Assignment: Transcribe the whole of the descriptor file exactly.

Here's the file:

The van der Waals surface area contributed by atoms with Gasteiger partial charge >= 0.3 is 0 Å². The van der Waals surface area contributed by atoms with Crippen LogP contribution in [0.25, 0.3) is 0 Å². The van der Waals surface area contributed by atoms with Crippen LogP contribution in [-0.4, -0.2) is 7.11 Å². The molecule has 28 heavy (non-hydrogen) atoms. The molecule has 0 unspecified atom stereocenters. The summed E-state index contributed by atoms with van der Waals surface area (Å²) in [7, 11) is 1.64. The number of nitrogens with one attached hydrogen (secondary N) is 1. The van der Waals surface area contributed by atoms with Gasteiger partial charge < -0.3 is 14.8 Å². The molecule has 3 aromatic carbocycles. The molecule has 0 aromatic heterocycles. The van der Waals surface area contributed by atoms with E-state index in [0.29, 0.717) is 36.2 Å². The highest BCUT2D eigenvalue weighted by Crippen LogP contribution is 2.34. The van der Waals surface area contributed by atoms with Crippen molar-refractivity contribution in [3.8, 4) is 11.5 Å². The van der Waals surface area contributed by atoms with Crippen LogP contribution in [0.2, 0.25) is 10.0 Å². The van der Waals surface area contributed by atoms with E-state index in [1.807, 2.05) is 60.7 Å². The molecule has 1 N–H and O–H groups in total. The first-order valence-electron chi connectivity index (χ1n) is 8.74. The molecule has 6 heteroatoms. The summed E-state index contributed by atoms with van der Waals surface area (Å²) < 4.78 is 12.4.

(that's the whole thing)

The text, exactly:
The van der Waals surface area contributed by atoms with Gasteiger partial charge >= 0.3 is 0 Å². The van der Waals surface area contributed by atoms with Crippen LogP contribution in [0.25, 0.3) is 0 Å². The van der Waals surface area contributed by atoms with Crippen LogP contribution in [-0.4, -0.2) is 7.11 Å². The molecule has 28 heavy (non-hydrogen) atoms. The molecule has 0 unspecified atom stereocenters. The summed E-state index contributed by atoms with van der Waals surface area (Å²) in [7, 11) is 1.64. The number of nitrogens with one attached hydrogen (secondary N) is 1. The van der Waals surface area contributed by atoms with Gasteiger partial charge < -0.3 is 14.8 Å². The molecule has 3 aromatic carbocycles. The molecule has 0 aromatic heterocycles. The van der Waals surface area contributed by atoms with E-state index in [0.29, 0.717) is 36.2 Å². The highest BCUT2D eigenvalue weighted by Crippen LogP contribution is 2.34. The van der Waals surface area contributed by atoms with Crippen molar-refractivity contribution in [3.8, 4) is 11.5 Å². The van der Waals surface area contributed by atoms with Crippen LogP contribution in [0.2, 0.25) is 10.0 Å². The van der Waals surface area contributed by atoms with E-state index in [1.807, 2.05) is 60.7 Å². The molecule has 1 N–H and O–H groups in total. The first-order valence-electron chi connectivity index (χ1n) is 8.74. The molecule has 6 heteroatoms. The summed E-state index contributed by atoms with van der Waals surface area (Å²) < 4.78 is 12.4.